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Gonzaga Basketball

WCC adopts 10-team tourney format

Gonzaga Bulldogs (The Spokesman-Review)
Gonzaga Bulldogs (The Spokesman-Review)

The double-byes that Gonzaga’s men’s and women’s basketball teams have earned at the West Coast Conference tournaments will go away beginning with the 2014 events.

The WCC voted during conference meetings earlier this month in Coeur d’Alene to scrap the current format when Pacific joins the conference in 2013-14. Gonzaga’s men have had a double-bye since the existing format went into place in 2003. The women’s tournament has rewarded the top two seeds with byes into the semifinals since 2009 and the Bulldogs have been seeded No. 1 all four years.

The conference adopted a traditional 10-team format because it believes the WCC can still earn multiple NCAA tournament berths without protecting the two top seeds with a double-bye.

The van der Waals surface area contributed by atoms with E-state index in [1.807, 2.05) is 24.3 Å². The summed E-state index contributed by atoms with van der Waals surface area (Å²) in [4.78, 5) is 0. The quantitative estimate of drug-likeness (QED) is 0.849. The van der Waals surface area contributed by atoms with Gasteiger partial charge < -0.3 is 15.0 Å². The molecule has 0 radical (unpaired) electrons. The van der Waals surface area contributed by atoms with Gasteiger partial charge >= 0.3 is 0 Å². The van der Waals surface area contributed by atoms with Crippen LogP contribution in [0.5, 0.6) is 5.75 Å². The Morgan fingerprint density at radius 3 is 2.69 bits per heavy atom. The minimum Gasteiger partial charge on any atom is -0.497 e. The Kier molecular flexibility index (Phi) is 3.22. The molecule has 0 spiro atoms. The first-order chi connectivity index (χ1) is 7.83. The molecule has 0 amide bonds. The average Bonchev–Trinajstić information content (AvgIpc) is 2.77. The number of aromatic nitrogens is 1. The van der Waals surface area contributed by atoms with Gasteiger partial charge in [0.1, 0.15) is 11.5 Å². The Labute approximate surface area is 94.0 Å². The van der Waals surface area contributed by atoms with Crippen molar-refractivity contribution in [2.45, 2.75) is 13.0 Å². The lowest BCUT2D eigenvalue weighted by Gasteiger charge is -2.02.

“No, personally I wasn’t excited (to see the end of the double byes), but at the same time the league is continuing to change and this was determined as the best way to manage it,” Gonzaga athletic director Mike Roth said.

Under the new format, No. 10 will meet No. 7 and No. 8 will face No. 9 on opening day. The top six seeds will enter in the quarterfinals, but it’s unlikely all eight games (four men, four women) could be played on the same day at the same site. That means the men or women would play quarterfinals while the other takes a day off and they would reverse roles the following day.

The semifinals would take place on Saturday, followed by another day off (BYU doesn’t play on Sundays). The championship games would be held on Monday.

Next year’s event at the Orleans Arena in Las Vegas will retain the current format. The WCC’s agreement with the Orleans expires after 2013. The WCC could negotiate an extension with the Orleans or pursue other venues on the West Coast. The tournaments have enjoyed strong fan support in Las Vegas.

“It’s been a very positive experience, compared to all those years of host sites, but I think the conference is doing its due diligence,” Roth said.

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